Where technology and storytelling meet.

Boston University’s sound design programs stand firmly on a dual foundation: encouraging students to think creatively about sound for theatre in musical and unconventional ways, and guiding each student in the development, implementation, and execution of their designs.

As a BFA or MFA Sound Design student, you’ll…
  • DEFINE an identity for yourself as a sound designer and artist
  • Develop the skills necessary to enter into the theatre industry with TECHNICAL COMPETENCE and ARTISTIC INTEGRITY
  • Gain skills in DIGITAL AUDIO MANIPULATION and AUDIO SYSTEMS DESIGN, as well as the necessary understanding of signal flow, interconnection, audio and control systems networking, MIDI, production intercom systems, and video

Under the leadership of Assistant Professor David Remedios, whose teaching is informed by his extensive award-winning work in numerous New England-area theatres and universities, students in BU’s sound design programs work alongside each other extensively, as designers, assistants, and system and production audio engineers.

At BU, they learn there is no “one way” of approaching a design challenge. Each project provides unique collaborative opportunities. Our program is focused on the creative challenges and development of artistic theatre practice, with technology being a means to an end.

Graduates of BU’s sound design programs go on to work at all levels of theatrical production, including commercial, non-profit, and educational.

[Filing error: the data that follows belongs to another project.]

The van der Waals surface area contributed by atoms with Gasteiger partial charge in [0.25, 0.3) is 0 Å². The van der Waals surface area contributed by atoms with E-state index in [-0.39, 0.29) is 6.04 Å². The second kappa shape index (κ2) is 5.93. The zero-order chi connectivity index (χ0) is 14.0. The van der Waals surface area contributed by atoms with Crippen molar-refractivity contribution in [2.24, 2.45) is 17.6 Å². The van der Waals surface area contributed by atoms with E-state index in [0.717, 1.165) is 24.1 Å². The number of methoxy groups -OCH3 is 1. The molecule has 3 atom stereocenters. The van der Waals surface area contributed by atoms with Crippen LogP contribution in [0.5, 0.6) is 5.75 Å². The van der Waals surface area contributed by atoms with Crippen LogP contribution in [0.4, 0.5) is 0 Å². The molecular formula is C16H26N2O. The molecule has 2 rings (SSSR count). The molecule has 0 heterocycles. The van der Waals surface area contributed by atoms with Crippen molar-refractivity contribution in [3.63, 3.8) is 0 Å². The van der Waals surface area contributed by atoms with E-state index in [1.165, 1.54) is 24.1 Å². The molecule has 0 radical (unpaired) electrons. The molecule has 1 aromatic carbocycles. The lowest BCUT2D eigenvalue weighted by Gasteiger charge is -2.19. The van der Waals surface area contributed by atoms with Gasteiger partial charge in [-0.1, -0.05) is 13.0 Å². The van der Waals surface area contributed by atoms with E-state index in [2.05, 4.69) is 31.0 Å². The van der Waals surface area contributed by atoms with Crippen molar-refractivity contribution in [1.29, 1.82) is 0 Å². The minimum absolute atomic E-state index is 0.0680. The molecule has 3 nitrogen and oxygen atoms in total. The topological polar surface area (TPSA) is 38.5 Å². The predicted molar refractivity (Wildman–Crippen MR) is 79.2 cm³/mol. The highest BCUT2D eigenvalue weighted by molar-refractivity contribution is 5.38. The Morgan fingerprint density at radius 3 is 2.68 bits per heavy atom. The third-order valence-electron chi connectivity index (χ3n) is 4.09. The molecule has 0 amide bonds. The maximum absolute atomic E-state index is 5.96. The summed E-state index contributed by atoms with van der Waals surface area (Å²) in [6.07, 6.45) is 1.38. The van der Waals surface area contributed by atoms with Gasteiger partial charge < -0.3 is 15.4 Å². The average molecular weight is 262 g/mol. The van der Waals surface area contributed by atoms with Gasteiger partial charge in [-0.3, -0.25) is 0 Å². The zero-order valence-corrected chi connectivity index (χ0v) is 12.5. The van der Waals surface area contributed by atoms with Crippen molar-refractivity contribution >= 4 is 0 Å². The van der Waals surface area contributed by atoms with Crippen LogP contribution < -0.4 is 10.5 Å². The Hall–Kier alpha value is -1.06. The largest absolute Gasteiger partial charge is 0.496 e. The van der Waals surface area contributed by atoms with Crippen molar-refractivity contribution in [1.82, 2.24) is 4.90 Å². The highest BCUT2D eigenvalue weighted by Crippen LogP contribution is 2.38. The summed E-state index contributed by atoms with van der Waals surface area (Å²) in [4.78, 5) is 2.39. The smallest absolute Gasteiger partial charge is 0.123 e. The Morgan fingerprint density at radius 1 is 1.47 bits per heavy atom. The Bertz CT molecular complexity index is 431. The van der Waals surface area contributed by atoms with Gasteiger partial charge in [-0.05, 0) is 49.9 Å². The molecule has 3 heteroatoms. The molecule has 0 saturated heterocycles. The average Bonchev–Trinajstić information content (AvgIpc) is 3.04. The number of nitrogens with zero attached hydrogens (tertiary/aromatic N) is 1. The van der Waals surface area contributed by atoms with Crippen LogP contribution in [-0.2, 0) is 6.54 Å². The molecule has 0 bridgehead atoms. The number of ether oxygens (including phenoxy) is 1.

Meet BU’s Sound Design Program Head

Aside from training future sound designers at BU, David Remedios is a Boston-based sound designer and composer who has designed extensively for theatre and dance around the globe. His work has been honored with an Elliot Norton Award, a Connecticut Critics’ Circle Award, and four Independent Reviewers of New England (IRNE) Awards.

In CFA’s Faculty Feature series, Remedios shares with CFA the importance of the technology behind sound design, but more importantly, the significance of connecting sound to the story.

I like to think about the musicality of sound, specifically how sound can be used as a design element in theatre. How does sound contribute to the dramatic effect of the story we’re telling?

In the Q&A, Remedios also talks about his teaching philosophy, and how he and his faculty foster the notion, especially in young artists, that it is okay to make mistakes, and how the exploration and experimentation process is key in developing an artist’s voice.

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